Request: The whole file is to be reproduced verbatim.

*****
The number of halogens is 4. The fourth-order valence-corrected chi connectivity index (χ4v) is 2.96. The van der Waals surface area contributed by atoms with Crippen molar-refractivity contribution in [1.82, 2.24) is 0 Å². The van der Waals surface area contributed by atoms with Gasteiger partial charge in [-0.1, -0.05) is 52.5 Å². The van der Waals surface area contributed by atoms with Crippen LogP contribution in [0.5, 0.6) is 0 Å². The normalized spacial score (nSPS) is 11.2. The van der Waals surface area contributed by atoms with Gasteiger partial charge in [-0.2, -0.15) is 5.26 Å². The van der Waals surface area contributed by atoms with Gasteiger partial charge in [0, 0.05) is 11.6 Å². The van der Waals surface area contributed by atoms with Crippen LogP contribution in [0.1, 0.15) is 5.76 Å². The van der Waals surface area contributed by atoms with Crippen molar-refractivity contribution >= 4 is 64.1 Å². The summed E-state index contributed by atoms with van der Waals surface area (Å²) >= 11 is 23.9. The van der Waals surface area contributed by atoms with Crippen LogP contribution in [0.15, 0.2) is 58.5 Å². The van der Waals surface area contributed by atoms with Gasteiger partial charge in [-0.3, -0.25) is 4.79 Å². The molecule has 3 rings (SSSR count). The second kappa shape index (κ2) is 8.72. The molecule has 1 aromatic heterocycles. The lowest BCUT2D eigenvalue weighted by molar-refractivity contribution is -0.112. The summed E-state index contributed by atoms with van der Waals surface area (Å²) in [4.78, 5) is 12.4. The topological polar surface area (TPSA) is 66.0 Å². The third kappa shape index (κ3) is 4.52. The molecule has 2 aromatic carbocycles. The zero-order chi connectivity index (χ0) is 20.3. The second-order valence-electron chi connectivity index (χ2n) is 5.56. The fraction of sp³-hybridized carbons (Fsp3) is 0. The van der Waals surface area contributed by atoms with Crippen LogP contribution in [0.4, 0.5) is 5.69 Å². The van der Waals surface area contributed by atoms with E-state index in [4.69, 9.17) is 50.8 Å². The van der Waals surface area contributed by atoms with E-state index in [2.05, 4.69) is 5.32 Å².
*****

The number of halogens is 4. The fourth-order valence-corrected chi connectivity index (χ4v) is 2.96. The van der Waals surface area contributed by atoms with Crippen molar-refractivity contribution in [1.82, 2.24) is 0 Å². The van der Waals surface area contributed by atoms with Gasteiger partial charge in [-0.1, -0.05) is 52.5 Å². The van der Waals surface area contributed by atoms with Crippen LogP contribution in [0.5, 0.6) is 0 Å². The normalized spacial score (nSPS) is 11.2. The van der Waals surface area contributed by atoms with Gasteiger partial charge in [-0.2, -0.15) is 5.26 Å². The van der Waals surface area contributed by atoms with Gasteiger partial charge in [0, 0.05) is 11.6 Å². The van der Waals surface area contributed by atoms with Crippen LogP contribution in [0.1, 0.15) is 5.76 Å². The van der Waals surface area contributed by atoms with Crippen molar-refractivity contribution >= 4 is 64.1 Å². The summed E-state index contributed by atoms with van der Waals surface area (Å²) >= 11 is 23.9. The van der Waals surface area contributed by atoms with Crippen LogP contribution in [0.15, 0.2) is 58.5 Å². The van der Waals surface area contributed by atoms with Gasteiger partial charge in [-0.3, -0.25) is 4.79 Å². The molecule has 3 rings (SSSR count). The second kappa shape index (κ2) is 8.72. The molecule has 1 aromatic heterocycles. The lowest BCUT2D eigenvalue weighted by molar-refractivity contribution is -0.112. The summed E-state index contributed by atoms with van der Waals surface area (Å²) in [4.78, 5) is 12.4. The topological polar surface area (TPSA) is 66.0 Å². The third kappa shape index (κ3) is 4.52. The molecule has 2 aromatic carbocycles. The zero-order chi connectivity index (χ0) is 20.3. The second-order valence-electron chi connectivity index (χ2n) is 5.56. The fraction of sp³-hybridized carbons (Fsp3) is 0. The van der Waals surface area contributed by atoms with Crippen LogP contribution in [0.4, 0.5) is 5.69 Å². The van der Waals surface area contributed by atoms with E-state index in [4.69, 9.17) is 50.8 Å². The van der Waals surface area contributed by atoms with E-state index in [2.05, 4.69) is 5.32 Å².